The calculation above is very dependent on two assumptions. The first is the discount rate and the other is the cash flows. Part of investing is coming up with your own evaluation of a company's future performance, so try the calculation yourself and check your own assumptions. The DCF also does not consider the possible cyclicality of an industry, or a company's future capital requirements, so it does not give a full picture of a company's potential performance. Given that we are looking at Insperity as potential shareholders, the cost of equity is used as the discount rate, rather than the cost of capital (or weighted average cost of capital, WACC) which accounts for debt. In this calculation we've used 5.6%, which is based on a levered beta of 0.871. Beta is a measure of a stock's volatility, compared to the market as a whole. We get our beta from the industry average beta of globally comparable companies, with an imposed limit between 0.8 and 2.0, which is a reasonable range for a stable business.
Valuation is only one side of the coin in terms of building your investment thesis, and it shouldn't be the only metric you look at when researching a company. The DCF model is not a perfect stock valuation tool. Instead the best use for a DCF model is to test certain assumptions and theories to see if they would lead to the company being undervalued or overvalued. For instance, if the terminal value growth rate is adjusted slightly, it can dramatically alter the overall result. Can we work out why the company is trading at a discount to intrinsic value? For Insperity, we've put together three relevant elements you should further examine:
- Risks: As an example, we've found 1 warning sign for Insperity that you need to consider before investing here.
- Management:Have insiders been ramping up their shares to take advantage of the market's sentiment for NSP's future outlook? Check out our management and board analysis with insights on CEO compensation and governance factors.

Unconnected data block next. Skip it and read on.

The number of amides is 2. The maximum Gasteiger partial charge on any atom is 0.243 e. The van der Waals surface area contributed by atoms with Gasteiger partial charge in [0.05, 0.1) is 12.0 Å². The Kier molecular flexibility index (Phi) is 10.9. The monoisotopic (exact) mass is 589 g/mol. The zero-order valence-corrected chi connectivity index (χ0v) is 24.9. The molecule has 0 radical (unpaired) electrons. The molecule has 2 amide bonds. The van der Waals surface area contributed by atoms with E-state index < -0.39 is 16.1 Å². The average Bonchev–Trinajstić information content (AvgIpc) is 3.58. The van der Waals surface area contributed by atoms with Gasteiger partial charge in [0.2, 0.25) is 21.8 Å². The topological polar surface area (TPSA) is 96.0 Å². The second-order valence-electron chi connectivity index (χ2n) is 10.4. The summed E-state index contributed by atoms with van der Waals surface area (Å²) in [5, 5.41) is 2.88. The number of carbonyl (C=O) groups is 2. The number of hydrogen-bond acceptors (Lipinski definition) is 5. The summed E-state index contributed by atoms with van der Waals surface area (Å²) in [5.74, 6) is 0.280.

- Other High Quality Alternatives: Do you like a good all-rounder? Explore our interactive list of high quality stocks to get an idea of what else is out there you may be missing!
PS. The Simply Wall St app conducts a discounted cash flow valuation for every stock on the NYSE every day. If you want to find the calculation for other stocks just search here.
Valuation is complex, but we're helping make it simple.
Find out whether Insperity is potentially over or undervalued by checking out our comprehensive analysis, which includes fair value estimates, risks and warnings, dividends, insider transactions and financial health.View the Free Analysis
Have feedback on this article? Concerned about the content? Get in touch with us directly. Alternatively, email editorial-team (at) simplywallst.com.
This article by Simply Wall St is general in nature. We provide commentary based on historical data and analyst forecasts only using an unbiased methodology and our articles are not intended to be financial advice. It does not constitute a recommendation to buy or sell any stock, and does not take account of your objectives, or your financial situation. We aim to bring you long-term focused analysis driven by fundamental data. Note that our analysis may not factor in the latest price-sensitive company announcements or qualitative material. Simply Wall St has no position in any stocks mentioned.
Insperity, Inc. provides human resources (HR) and business solutions to improve business performance for small and medium-sized businesses.
The Snowflake is a visual investment summary with the score of each axis being calculated by 6 checks in 5 areas.
|Analysis Area||Score (0-6)|
Read more about these checks in the individual report sections or in our analysis model.
Excellent balance sheet established dividend payer.